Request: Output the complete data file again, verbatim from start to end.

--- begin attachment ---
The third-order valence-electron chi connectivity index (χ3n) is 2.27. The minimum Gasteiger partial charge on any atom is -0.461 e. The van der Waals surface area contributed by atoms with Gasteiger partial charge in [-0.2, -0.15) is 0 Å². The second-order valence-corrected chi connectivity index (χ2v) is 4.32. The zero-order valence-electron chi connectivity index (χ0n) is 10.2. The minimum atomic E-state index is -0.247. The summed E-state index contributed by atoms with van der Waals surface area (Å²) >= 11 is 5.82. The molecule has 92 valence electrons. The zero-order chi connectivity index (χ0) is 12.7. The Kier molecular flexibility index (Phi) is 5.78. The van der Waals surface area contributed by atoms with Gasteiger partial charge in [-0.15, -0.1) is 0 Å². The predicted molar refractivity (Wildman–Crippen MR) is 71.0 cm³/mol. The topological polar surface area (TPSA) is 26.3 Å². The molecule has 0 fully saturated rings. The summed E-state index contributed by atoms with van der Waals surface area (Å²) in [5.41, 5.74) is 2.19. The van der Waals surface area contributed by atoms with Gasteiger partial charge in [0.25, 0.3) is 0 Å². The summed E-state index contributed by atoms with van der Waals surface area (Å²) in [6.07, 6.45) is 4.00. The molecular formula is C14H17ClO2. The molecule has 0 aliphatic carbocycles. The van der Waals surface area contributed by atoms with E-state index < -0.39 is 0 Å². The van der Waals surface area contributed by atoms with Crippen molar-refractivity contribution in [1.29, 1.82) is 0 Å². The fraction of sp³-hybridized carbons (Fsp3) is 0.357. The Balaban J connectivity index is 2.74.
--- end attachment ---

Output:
The third-order valence-electron chi connectivity index (χ3n) is 2.27. The minimum Gasteiger partial charge on any atom is -0.461 e. The van der Waals surface area contributed by atoms with Gasteiger partial charge in [-0.2, -0.15) is 0 Å². The second-order valence-corrected chi connectivity index (χ2v) is 4.32. The zero-order valence-electron chi connectivity index (χ0n) is 10.2. The minimum atomic E-state index is -0.247. The summed E-state index contributed by atoms with van der Waals surface area (Å²) >= 11 is 5.82. The molecule has 92 valence electrons. The zero-order chi connectivity index (χ0) is 12.7. The Kier molecular flexibility index (Phi) is 5.78. The van der Waals surface area contributed by atoms with Gasteiger partial charge in [-0.15, -0.1) is 0 Å². The predicted molar refractivity (Wildman–Crippen MR) is 71.0 cm³/mol. The topological polar surface area (TPSA) is 26.3 Å². The molecule has 0 fully saturated rings. The summed E-state index contributed by atoms with van der Waals surface area (Å²) in [5.41, 5.74) is 2.19. The van der Waals surface area contributed by atoms with Gasteiger partial charge in [0.25, 0.3) is 0 Å². The summed E-state index contributed by atoms with van der Waals surface area (Å²) in [6.07, 6.45) is 4.00. The molecular formula is C14H17ClO2. The molecule has 0 aliphatic carbocycles. The van der Waals surface area contributed by atoms with E-state index < -0.39 is 0 Å². The van der Waals surface area contributed by atoms with Crippen molar-refractivity contribution in [1.29, 1.82) is 0 Å². The fraction of sp³-hybridized carbons (Fsp3) is 0.357. The Balaban J connectivity index is 2.74.